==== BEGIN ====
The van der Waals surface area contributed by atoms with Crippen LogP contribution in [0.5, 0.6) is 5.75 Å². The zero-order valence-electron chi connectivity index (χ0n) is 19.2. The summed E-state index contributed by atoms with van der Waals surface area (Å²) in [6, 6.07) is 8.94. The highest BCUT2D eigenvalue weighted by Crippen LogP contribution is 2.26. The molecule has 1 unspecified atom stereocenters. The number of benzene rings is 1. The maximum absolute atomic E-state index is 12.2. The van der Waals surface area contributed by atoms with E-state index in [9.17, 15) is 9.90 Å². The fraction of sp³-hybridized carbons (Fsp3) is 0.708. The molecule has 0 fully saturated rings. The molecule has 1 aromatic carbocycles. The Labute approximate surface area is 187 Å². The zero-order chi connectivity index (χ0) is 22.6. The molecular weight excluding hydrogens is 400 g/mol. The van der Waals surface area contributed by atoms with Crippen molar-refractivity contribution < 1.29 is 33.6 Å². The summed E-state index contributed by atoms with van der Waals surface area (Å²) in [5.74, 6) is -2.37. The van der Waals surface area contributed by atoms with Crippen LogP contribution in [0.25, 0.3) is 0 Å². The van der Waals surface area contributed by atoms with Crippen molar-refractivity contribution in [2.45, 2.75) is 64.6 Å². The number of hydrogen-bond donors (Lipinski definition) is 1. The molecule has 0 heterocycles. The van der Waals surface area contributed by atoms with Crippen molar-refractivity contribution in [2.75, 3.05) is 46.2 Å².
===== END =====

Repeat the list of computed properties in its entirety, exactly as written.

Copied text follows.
The van der Waals surface area contributed by atoms with Crippen LogP contribution in [0.5, 0.6) is 5.75 Å². The zero-order valence-electron chi connectivity index (χ0n) is 19.2. The summed E-state index contributed by atoms with van der Waals surface area (Å²) in [6, 6.07) is 8.94. The highest BCUT2D eigenvalue weighted by Crippen LogP contribution is 2.26. The molecule has 1 unspecified atom stereocenters. The number of benzene rings is 1. The maximum absolute atomic E-state index is 12.2. The van der Waals surface area contributed by atoms with E-state index in [9.17, 15) is 9.90 Å². The fraction of sp³-hybridized carbons (Fsp3) is 0.708. The molecule has 0 fully saturated rings. The molecule has 1 aromatic carbocycles. The Labute approximate surface area is 187 Å². The zero-order chi connectivity index (χ0) is 22.6. The molecular weight excluding hydrogens is 400 g/mol. The van der Waals surface area contributed by atoms with Crippen molar-refractivity contribution < 1.29 is 33.6 Å². The summed E-state index contributed by atoms with van der Waals surface area (Å²) in [5.74, 6) is -2.37. The van der Waals surface area contributed by atoms with Crippen LogP contribution in [0.25, 0.3) is 0 Å². The van der Waals surface area contributed by atoms with Crippen molar-refractivity contribution in [2.45, 2.75) is 64.6 Å². The number of hydrogen-bond donors (Lipinski definition) is 1. The molecule has 0 heterocycles. The van der Waals surface area contributed by atoms with Crippen molar-refractivity contribution in [2.75, 3.05) is 46.2 Å².